President Barack Obama unveiled his $3.77 trillion budget Wednesday, and a survey of CQ Roll Call beat writers turned up the following choice nuggets:
1. $78 million for asteroid retrieval. NASA wants to research robotic technology to move an asteroid closer to Earth, so that we can send astronauts to it.
2. $0 for abstinence-only sex education programs. Such programs got $5 million for grants in fiscal 2012, but the administration wants to zero them out.
3. A ban on horse meat inspections. The administration is assuming there will also be a ban on horse slaughter, and therefore no need to inspect horse meat.
4. $943 million bailout of the Federal Housing Administration. As a result of the 2008 financial and mortgage industry meltdown, the FHA continues to suffer the consequences of bad loans.
5. $7.5 million for a consumer complaint line. To be stationed at the Transportation Department for airline passengers; estimated to create one new job.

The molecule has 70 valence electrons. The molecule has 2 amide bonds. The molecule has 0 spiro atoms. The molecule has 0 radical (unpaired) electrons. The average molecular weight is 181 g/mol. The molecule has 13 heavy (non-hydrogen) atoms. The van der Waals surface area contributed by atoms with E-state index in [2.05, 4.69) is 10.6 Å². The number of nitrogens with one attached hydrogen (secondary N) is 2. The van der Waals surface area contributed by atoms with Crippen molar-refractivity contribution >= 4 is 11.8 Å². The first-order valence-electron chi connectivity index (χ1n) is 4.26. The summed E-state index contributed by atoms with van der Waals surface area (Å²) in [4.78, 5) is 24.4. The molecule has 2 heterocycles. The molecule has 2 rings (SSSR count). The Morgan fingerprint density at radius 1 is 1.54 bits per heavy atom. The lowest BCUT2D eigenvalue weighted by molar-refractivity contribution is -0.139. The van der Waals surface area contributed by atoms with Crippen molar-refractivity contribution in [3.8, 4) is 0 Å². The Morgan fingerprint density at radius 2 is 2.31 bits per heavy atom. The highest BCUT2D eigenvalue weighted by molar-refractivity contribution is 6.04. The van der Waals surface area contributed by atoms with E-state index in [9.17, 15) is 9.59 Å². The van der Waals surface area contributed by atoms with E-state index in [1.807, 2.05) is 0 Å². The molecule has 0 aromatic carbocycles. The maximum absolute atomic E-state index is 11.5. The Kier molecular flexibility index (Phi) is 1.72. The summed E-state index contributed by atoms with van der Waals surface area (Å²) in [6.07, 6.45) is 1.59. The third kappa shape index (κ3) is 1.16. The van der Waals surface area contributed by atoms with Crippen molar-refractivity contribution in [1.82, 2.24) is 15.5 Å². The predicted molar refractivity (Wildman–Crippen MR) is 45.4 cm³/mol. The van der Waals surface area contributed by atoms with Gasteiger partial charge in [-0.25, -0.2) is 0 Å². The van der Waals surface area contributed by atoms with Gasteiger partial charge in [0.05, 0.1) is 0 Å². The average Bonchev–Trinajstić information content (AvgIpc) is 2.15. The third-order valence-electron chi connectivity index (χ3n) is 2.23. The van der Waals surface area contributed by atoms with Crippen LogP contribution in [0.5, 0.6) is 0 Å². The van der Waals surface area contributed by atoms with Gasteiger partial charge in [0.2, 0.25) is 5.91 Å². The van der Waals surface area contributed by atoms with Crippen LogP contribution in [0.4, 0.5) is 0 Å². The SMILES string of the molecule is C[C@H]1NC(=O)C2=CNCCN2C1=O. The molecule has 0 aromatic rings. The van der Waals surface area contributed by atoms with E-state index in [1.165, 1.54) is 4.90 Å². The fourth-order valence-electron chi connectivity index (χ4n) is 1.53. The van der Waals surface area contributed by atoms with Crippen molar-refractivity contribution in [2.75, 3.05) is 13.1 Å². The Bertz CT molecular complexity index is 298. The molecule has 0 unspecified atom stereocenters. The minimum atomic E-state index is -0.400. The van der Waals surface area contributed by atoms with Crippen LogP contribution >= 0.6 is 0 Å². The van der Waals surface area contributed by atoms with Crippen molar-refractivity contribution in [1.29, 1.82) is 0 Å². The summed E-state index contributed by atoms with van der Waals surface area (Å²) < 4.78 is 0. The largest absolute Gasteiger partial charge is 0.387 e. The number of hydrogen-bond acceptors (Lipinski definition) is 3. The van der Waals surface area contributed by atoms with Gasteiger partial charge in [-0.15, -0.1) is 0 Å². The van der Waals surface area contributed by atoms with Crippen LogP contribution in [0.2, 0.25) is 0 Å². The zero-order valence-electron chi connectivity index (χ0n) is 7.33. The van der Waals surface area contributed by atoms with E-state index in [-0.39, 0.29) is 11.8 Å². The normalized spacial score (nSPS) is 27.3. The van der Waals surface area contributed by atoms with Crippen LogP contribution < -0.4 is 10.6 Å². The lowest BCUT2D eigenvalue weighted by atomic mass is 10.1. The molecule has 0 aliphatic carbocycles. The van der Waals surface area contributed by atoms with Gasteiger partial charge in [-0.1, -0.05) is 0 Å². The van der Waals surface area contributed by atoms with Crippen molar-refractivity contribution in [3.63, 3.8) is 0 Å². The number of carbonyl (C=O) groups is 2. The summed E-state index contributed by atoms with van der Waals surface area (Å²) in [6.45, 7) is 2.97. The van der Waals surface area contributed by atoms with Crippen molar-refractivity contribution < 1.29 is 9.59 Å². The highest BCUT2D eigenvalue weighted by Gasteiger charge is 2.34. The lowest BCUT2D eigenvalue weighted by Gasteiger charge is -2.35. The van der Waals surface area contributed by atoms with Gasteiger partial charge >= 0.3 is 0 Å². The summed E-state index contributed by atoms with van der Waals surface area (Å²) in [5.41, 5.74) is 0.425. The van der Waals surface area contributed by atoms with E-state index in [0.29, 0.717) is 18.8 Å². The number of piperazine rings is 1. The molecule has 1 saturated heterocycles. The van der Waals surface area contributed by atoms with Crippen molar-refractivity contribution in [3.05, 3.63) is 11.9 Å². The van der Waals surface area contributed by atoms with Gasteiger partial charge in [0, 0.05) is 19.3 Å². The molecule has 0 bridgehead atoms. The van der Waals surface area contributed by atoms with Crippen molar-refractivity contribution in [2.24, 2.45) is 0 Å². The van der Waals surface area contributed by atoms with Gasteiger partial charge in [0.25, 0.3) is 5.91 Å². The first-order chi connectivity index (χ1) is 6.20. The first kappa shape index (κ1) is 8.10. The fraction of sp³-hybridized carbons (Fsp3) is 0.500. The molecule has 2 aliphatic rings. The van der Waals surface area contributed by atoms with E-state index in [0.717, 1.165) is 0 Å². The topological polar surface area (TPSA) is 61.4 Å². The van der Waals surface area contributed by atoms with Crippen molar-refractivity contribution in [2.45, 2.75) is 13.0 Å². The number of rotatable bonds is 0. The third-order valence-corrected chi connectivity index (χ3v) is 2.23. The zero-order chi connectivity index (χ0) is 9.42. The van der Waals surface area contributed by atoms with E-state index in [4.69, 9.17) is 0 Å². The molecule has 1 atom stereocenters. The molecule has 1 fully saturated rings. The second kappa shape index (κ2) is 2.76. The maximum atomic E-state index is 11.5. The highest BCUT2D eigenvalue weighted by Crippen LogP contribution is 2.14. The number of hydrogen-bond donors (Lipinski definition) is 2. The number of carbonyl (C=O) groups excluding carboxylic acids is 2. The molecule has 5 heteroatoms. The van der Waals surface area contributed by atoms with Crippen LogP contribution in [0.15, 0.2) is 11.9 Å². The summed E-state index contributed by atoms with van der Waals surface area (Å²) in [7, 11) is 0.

6. Require electronic filing of Senate campaign finance reports. This is a cost-effective measure long pushed for by government watchdog groups (and journalists). House candidates have been required to file reports electronically for years.
7. Less food aid from American farmers. The administration still would require 55 percent of foreign food aid to be bought in the U.S. but it wants more flexibility to buy locally in the regions where the U.S. is providing food for refugees or those affected by famine.
8. $78 billion tax hike on tobacco products. Obama’s proposal to extend preschool programs for children under age 4 would be financed by increasing the federal tax on tobacco products by 94 cents, resulting in nearly $80 billion over 10 years.
9. Selling the Tennessee Valley Authority. The administration says it “intends to undertake a strategic review of options for addressing TVA’s financial situation, including the possible divestiture of TVA, in part or as a whole.”
Gauthem Nagesh, Kate Ackley, Emma Dumain, Emily Cadei, Nathan Hurst, Steven T. Dennis, Kerry Young and Emily Ethridge contributed to this report.
Sen. Dianne Feinstein, D-Calif., chairman of the Senate Intelligence Committee, speaks with reporters in the Capitol after a speech on the Senate floor that accused the CIA of searching computers set up for Congressional staff for their research of interrogation programs.